A Closer Look at ArcGIS Pro’s History Pane: Maximizing Workflow Efficiency

by | Jan 22, 2024


ArcGIS Pro offers a range of innovative features, among which the History Pane stands out. This article focuses on the functionalities and importance of the underutilized History Pane in ArcGIS Pro, highlighting how it enhances GIS workflows and project management.

Functionalities of the History Pane

The History Pane in ArcGIS Pro is designed to provide users with a detailed log of all geoprocessing tasks performed within a project. This feature goes beyond simple record-keeping; it is an integral part of the software that improves workflow efficiency and data management.

Significant functionalities of the History Pane include:

  1. Rerunning Tasks: Users can directly rerun a task from the history, facilitating easy repetition of processes.
  2. Parameter Modification: It allows for the adjustment of parameters in past tasks for new operations, adding flexibility to project workflows.
  3. Exporting History: Users can export the history to share workflows with others, promoting collaborative work environments.

The Impact of the History Pane on GIS Workflows

The integration of the History Pane into ArcGIS Pro has revolutionized the management of GIS projects. Its role in various aspects of GIS work is notable:

  1. Workflow Replication and Sharing: Facilitates the replication of analyses and workflows for consistency and ease of collaboration.
  2. Error Tracking and Correction: Aids in identifying and correcting workflow errors, which is crucial in complex projects.
  3. Educational Tool: Serves as a valuable resource for learning and teaching the sequence of geoprocessing tasks in GIS.
  4. Project Management: Provides a chronological overview of tasks, aiding in project documentation and auditing.

Displaying and Using the History Pane

The History Pane can be displayed by clicking the History button found on the Analysis tab as seen in the screenshot below.

The History pane includes one entry for each geoprocessing tool that has been run over the history of the project currently loaded in ArcGIS Pro. The name of the tool will be presented along with the date and time when the tool was executed, and an icon indicating if the tool was run successfully or failed.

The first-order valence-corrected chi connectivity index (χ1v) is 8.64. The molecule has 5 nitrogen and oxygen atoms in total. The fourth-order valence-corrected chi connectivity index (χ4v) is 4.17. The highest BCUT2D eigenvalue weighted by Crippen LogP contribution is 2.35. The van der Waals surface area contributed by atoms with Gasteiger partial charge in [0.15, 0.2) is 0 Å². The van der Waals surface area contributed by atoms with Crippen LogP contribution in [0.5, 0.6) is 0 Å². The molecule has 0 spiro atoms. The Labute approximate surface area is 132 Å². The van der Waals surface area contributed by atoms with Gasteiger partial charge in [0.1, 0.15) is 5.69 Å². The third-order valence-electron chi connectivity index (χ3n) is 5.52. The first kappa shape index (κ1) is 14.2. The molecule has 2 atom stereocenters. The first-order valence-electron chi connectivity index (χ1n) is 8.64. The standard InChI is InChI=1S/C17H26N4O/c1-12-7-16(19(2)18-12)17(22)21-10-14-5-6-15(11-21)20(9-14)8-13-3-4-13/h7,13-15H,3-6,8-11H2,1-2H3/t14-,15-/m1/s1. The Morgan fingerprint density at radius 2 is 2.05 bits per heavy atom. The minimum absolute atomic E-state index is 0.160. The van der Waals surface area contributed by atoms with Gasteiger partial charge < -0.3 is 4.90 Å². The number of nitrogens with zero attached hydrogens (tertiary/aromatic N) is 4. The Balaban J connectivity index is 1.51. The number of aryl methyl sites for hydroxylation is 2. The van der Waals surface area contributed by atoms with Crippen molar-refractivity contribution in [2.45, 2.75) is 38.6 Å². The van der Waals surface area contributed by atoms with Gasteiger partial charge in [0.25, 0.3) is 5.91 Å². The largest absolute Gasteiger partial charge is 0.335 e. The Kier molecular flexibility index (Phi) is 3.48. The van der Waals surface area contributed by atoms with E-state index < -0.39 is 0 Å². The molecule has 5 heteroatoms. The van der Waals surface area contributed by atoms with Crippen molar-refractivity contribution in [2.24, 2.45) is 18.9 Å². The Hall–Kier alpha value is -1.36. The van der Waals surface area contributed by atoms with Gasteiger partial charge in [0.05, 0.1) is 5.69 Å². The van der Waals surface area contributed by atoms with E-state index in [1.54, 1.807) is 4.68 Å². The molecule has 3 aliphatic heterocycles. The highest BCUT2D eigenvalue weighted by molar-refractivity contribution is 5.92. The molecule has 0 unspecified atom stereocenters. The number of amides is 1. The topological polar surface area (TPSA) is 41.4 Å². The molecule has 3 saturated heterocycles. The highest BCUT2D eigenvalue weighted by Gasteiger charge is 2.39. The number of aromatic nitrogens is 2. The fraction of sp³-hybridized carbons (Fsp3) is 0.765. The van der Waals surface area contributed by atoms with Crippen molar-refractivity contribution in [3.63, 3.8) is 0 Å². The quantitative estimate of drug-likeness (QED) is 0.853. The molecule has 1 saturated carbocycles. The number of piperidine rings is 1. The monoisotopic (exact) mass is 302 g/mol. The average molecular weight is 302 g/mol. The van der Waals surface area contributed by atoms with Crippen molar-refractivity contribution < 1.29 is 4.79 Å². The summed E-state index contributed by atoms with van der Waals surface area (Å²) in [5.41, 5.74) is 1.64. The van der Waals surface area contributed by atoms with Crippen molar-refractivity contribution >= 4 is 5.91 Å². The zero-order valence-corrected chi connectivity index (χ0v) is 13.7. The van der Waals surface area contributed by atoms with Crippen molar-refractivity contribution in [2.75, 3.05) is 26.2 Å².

Mousing over any of the entries in the History pane will present a window with additional information about the tool execution including date/time, elapsed time, input and output parameters, environment variables and messages. You can see this displayed in the screenshot below for the Export Features tool.

The History pane can also display scheduled tools (#1 below), can be filtered (#2) , sorted (#3), and tools can be removed from the list of tools displayed (#4).

As the list of tool entries gets longer over time it is also searchable.

Double clicking any of the entries in the History pane will display the geoprocessing tool in a new pane with the parameters used for the tool when it was last run. The tool can then be re-run or you can, and often will need to, make changes to the parameters before it is run.

Right clicking any of the tool entries in the History pane will display a context menu of options. From the context menu you can open the tool, run the tool with the original parameters, add it to a model you’re building in ModelBuilder, access a variety of Python options, and more.


The History Pane in ArcGIS Pro is a pivotal feature that significantly enhances the efficiency, transparency, and collaborative capacity of GIS workflows. Its functionalities cater to the diverse needs of GIS professionals, educators, and learners, underscoring its importance in the realm of geospatial analysis and project management. As GIS technology continues to evolve, tools like the History Pane will remain crucial in shaping effective and efficient geospatial practices.


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Eric Pimpler
Eric is the founder and owner of GeoSpatial Training Services (geospatialtraining.com) and has over 25 years of experience implementing and teaching GIS solutions using ESRI, Google Earth/Maps, Open Source technology. Currently Eric focuses on ArcGIS scripting with Python, and the development of custom ArcGIS Server web and mobile applications using JavaScript. Eric is the author of Programming ArcGIS with Python Cookbook - 1st and 2nd Edition, Building Web and Mobile ArcGIS Server Applications with JavaScript, Spatial Analytics with ArcGIS, and ArcGIS Blueprints. Eric has a Bachelor’s degree in Geography from Texas A&M University and a Master's of Applied Geography degree with a concentration in GIS from Texas State University.

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